"travel to other stars instantly"

"It's been done and still being done for billions of years."...


Like last night for instance...

I was FLYING!!!...




MikeL

climber
SANTA CLARA, CA
Jan 1, 2014 - 09:55am PT
We need Sullly back here for a review of how literary theory and criticism has evolved over the past 50-60 years. Literary theory is a fragmented field of study, and there are a great number of ways to analyze literature:

http://en.wikipedia.org/wiki/Literary_theory

It's interesting to me that the field has not collapsed to a single theoretical view. (The more I look around at various fields these days, the more I see this kind of theoretical fragmentation. That has some interesting implications about how we're starting to look at reality.)

Writing has shown, I think, a shift in emphasis from plot to author to description to narratology. Narratology makes a distinction between story and the discursive presentation of events. What they mean by discursive is how story is narrated by the (real or implied) author.

The shift to narratology indicates--to me, at least--an increased sensitivity to how any author or writer can affect others' perceptions in ways that are not obvious (read, "insidious") authoritatively. Herein lies the art of writing, for some. (Proust's "À la recherche du temps perdu" comes to mind as a highly studied work in terms of narration--especially his ability to de-limit and confound a sense of subjective time and place.)

The shift to narration is another thread of concern exposed by post structuralism and postmodernism. Writing, parsing, presenting, modeling, teaching, documenting anything at all are imaginative limitations that construct dualistic realities. A writer's (novelist, scientist, poet) ability to show anyone anything is a form of hegemony: it privileges one point of view over others. A number of people in academia have been concerned about that. Yet, my students (especially undergraduates) are clear about that power or ability intuitively, and they are automatically cautious about accepting anyone's view (no matter whose) as truth, reality, or accurate. It's difficult to prove anything to them. What they seem to demand is their own experiences.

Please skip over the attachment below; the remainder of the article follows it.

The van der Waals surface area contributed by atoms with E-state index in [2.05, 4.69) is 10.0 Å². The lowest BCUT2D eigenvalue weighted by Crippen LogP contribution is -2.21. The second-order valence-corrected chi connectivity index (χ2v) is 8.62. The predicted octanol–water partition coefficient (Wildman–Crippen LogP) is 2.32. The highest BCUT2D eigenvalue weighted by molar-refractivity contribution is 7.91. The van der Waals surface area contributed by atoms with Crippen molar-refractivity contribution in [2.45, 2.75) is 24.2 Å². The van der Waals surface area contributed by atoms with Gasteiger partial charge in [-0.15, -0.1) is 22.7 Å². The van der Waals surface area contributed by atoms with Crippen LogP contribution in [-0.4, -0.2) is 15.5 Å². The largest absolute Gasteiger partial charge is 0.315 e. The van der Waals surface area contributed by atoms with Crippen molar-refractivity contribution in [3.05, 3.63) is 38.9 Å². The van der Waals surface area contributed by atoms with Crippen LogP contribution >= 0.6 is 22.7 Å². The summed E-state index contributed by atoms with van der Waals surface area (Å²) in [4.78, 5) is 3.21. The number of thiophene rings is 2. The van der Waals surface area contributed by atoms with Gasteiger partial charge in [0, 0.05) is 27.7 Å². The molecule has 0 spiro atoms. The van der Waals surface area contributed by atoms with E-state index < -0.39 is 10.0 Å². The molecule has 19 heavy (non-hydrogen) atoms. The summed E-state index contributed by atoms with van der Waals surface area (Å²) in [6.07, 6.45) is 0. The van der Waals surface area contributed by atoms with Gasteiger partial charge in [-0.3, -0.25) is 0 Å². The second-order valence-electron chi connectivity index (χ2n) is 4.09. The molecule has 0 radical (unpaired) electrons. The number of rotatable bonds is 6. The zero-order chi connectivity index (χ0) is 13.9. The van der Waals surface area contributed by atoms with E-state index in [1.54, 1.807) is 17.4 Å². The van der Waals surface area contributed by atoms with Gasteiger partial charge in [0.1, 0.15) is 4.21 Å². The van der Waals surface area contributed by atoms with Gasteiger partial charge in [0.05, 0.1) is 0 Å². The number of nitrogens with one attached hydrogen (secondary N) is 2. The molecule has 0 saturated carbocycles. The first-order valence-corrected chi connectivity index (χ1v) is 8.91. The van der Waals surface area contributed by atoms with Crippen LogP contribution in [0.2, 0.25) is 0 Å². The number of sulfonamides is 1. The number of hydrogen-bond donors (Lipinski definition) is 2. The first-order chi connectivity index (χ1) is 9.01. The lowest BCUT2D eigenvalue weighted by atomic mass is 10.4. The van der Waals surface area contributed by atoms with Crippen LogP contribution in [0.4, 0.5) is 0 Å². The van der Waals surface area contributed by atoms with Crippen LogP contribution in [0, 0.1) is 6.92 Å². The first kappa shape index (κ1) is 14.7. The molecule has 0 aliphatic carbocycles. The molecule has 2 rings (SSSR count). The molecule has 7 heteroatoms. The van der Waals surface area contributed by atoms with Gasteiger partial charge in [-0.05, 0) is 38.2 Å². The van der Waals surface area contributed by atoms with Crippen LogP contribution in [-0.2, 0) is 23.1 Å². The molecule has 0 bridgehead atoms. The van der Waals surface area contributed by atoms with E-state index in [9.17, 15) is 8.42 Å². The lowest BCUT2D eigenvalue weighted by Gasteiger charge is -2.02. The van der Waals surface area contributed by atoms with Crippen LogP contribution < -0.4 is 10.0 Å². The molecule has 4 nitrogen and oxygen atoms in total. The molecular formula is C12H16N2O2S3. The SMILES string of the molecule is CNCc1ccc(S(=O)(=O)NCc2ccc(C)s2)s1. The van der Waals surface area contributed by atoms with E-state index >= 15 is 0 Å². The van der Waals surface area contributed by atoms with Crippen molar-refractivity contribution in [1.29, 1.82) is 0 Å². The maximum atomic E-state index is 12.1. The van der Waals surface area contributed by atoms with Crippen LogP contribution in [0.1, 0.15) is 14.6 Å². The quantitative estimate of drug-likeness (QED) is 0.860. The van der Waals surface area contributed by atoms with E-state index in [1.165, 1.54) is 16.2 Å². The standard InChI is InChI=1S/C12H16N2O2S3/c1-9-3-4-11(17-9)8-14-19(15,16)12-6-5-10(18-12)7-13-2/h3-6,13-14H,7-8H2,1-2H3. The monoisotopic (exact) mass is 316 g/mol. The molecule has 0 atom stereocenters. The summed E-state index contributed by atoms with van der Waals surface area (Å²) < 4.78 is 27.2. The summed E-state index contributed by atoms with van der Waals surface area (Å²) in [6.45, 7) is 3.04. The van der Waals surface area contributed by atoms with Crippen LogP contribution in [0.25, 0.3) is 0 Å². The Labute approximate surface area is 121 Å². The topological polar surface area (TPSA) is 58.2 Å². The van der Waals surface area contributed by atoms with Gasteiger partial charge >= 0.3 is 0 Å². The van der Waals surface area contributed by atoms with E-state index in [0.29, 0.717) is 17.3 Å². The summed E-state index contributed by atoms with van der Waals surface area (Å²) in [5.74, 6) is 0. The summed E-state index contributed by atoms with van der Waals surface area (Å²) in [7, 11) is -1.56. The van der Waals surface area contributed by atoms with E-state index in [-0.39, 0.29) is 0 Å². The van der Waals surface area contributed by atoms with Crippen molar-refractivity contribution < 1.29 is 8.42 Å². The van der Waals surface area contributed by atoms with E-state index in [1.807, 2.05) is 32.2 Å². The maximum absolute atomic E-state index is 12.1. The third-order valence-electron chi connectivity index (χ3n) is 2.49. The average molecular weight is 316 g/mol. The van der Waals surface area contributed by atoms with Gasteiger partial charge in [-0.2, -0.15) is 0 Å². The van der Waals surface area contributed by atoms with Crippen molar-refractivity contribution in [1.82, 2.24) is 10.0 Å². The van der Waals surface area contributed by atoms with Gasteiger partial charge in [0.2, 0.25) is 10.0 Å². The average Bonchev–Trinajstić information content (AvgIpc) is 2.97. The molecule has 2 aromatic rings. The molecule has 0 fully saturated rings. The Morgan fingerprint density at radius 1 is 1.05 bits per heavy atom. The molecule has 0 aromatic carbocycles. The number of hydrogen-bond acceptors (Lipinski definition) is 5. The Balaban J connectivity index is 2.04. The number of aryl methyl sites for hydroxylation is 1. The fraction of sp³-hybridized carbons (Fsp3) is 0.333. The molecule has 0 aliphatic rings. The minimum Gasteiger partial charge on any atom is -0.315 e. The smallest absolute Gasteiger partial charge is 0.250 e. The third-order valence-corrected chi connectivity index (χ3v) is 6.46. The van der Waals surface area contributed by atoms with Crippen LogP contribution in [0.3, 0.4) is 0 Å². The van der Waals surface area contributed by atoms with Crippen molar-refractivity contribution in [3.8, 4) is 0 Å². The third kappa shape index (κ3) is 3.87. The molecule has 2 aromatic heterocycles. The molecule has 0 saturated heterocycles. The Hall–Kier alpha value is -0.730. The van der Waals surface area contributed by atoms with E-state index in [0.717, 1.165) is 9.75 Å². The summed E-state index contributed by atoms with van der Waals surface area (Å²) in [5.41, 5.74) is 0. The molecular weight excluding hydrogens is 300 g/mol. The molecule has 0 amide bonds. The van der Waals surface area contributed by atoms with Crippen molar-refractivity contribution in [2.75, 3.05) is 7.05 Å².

As for plots and fabula in literature, I thought it was always character development that was the most significant part of any traditional story, rather than climax or description or author view and background.

For there to be character development,there must first be a character. The truth of the matter as far as I can see is that there is no character in reality to develop to begin with at all. All character is fantasy, albeit somewhat interesting ones. Each of us are writing our own stories, fiction.


Happy New Year. 2014. Wow.
MH2

climber
Jan 1, 2014 - 10:01am PT
Each of us are writing our own stories, fiction.


Maybe fiction is writing us. I saw that happening to M.C. Escher once.
Dingus Milktoast

Gym climber
U.N. Ambassador, Crackistan
Jan 1, 2014 - 10:02am PT
We do need sully in this thread but she writes what she wants.

:)

DMT
WBraun

climber
Jan 1, 2014 - 10:06am PT
far as I can see is that there is no character in reality to develop to begin with at all.

Terrible mistake believing there is no individuality but the material reality is true although temporary.

Thus they are not fiction.

The illusion is to take the material reality as permanent .....
Dingus Milktoast

Gym climber
U.N. Ambassador, Crackistan
Jan 1, 2014 - 10:19am PT
^^^ This is why we also need Werner in this thread.

DMT
Largo

Sport climber
The Big Wide Open Face
Jan 1, 2014 - 10:19am PT
Few people read fiction any longer - but most of us are watching/hearing more fictional narratives then ever before.

Modern fiction plays out in TV series and movies and in song and all the attending videos. And also in advertising - thought this is an intentional swindle, whereas the former is about nailing true things.

Literalists often miss the point of excellent fiction, which is to toggle circumstances and characters into position in order to illustrate facets of the truth.

As Picasso once said, "Art is a lie that makes us realize truth."

The only thing that is not "real" in good fiction (whatever the mode of deliver) are the physical and biographical details.

JL